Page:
When Sister Susanne Hartung invited me to participate in the recent Point in Time Homelessness Count in King County, Wash., I jumped at the opportunity. Homelessness is a vexing crisis across every Providence St. Joseph Health community, and I always gain a better personal understanding of the issue whenever I can get out of the office and be with people who were or are homeless.
The homelessness count, which takes place once a year in the middle of the night, aims to gauge the number of people living on the streets of Greater Seattle, which has one of the worst homelessness problems in the country. In 2018, the King County tally was 12,112 – a 4 percent increase over 2017. Sadly, that number could be even higher when the report on this year’s count is released.
An important voice for our task forces
For me, the most meaningful part of the night was meeting our guide, a gentleman named Brian, who has struggled with homelessness. As Sister Susanne drove, he showed us where we might find people. I was skeptical about whether we would spot anyone in the affluent suburb where we were assigned to look. Sure enough, even there, we did find people, camped out on sidewalks, huddled in bus shelters, living in their vehicles. Brian knew exactly where to look.
Over the course of the night, Brian shared his personal story and explained that he became homeless while working in a winter camp for the homeless in Fairbanks, Alaska. He eventually moved to Seattle and today stays at a shelter in East King County. He’s passionate about ending homelessness and is committed to doing whatever he can to help others who don’t have a safe place to live.
Sister Susanne and I have kept in touch with Brian since that night. A big takeaway for me is that PSJH needs people like Brian to help us address the issue in our local communities. As PSJH forms homelessness task forces in each of our regions, I’ve invited him to participate on the task force focused on King County. His perspective will be invaluable. Just as we include the voice of our patients on our patient advisory councils, we need to make sure the voices of those with the lived experience of homelessness help shape our strategies for tackling the problem in our communities.
Housing and health are inextricably linked
Our vision, health for a better world, is driven by a belief that health is a human right. Our founding sisters understood better than anyone that housing and health are inextricably linked and have ministered to the needs of the homeless since their earliest days. That’s why we invest strategically in community programs and partnerships across the Western U.S., including 16 supportive housing locations that we own and operate for more than 900 residents with low incomes.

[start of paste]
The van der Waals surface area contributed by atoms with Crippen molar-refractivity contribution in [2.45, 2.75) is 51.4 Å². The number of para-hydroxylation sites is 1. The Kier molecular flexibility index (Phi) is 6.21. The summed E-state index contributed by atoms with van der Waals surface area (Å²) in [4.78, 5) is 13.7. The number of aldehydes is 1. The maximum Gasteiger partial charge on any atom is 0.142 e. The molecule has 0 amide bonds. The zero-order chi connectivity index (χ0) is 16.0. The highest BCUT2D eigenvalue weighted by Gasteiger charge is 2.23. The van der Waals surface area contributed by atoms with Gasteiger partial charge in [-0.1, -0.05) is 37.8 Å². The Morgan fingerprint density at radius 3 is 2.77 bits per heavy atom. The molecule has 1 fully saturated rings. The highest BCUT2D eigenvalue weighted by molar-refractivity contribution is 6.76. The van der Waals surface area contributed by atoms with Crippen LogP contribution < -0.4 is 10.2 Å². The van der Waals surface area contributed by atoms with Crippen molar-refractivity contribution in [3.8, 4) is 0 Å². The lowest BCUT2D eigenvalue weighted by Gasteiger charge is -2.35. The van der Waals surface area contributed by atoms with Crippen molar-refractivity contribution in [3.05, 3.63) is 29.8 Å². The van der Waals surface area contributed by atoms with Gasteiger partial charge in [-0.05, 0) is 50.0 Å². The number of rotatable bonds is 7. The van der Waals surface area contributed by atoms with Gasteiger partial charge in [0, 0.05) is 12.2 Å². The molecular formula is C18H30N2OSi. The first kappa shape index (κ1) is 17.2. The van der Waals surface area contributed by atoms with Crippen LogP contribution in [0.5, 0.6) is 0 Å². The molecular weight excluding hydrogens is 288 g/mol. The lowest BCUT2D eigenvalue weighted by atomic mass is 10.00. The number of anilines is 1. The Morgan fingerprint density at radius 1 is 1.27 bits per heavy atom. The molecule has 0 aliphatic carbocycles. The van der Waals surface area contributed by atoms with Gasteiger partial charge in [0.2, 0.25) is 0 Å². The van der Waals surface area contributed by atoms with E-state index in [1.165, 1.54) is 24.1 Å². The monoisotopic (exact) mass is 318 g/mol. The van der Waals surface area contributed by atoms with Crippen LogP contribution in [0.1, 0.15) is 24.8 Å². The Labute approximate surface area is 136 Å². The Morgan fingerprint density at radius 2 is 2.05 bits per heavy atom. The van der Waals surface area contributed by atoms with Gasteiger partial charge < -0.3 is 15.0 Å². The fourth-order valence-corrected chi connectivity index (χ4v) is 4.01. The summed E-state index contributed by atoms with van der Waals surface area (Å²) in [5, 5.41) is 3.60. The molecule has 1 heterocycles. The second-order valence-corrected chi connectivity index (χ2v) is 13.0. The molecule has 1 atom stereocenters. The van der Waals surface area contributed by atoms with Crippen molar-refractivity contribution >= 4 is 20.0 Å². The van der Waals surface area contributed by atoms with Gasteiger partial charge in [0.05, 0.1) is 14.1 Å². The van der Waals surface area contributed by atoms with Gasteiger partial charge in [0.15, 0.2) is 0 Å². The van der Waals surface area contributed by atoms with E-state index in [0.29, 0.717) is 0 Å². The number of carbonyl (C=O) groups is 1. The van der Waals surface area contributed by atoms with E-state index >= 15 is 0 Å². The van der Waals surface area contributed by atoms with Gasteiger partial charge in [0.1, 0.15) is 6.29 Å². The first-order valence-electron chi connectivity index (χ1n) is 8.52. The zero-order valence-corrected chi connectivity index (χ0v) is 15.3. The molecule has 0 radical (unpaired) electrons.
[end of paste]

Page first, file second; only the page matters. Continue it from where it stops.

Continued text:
The correlation between housing and health was made clear to us again in our recent assessments of the mental health and Medicaid needs of our communities. In both cases, homelessness consistently emerged as a significant underlying issue. The other alarming trend we see is a surge in baby boomers who will be retiring and unable to afford a place to live. That, combined with a rise in Alzheimer’s, tell us we need to brace for a senior housing crisis like no other as the baby boomer generation ages.
The extent of the problem calls us to participate in new and innovative partnerships that offer sustainable solutions. For example, we are proud to be part of a bold national initiative with Catholic Charities and local archdioceses to reduce homelessness by 20 percent. Catholic Charities has selected two PSJH communities – Portland and Spokane – to be among five initial participants in the Healthy Housing Initiative. The plan is to reduce chronic homelessness by converting available property owned by Catholic organizations into affordable housing units and by making health and social services available to those in need.
Volunteers make a difference
You’ll be hearing much more about our efforts to reduce homelessness. In the meantime, I want to thank all of our caregivers who serve those who are homeless in our emergency departments, hospitals, clinics and community programs. Thank you for doing so with compassion and respect for the human dignity of each of these individuals.
I also encourage everyone – especially our leaders – to volunteer with our community partners. You can find a number of opportunities through our Volunteers in Partnership website. For me, being out volunteering gives me a greater personal appreciation for the challenges in our communities. There is nothing like meeting and talking to people on the front lines of service. The other night in Seattle was the perfect example. The greatest outcome of that night was connecting with Brian and translating that connection to solutions.
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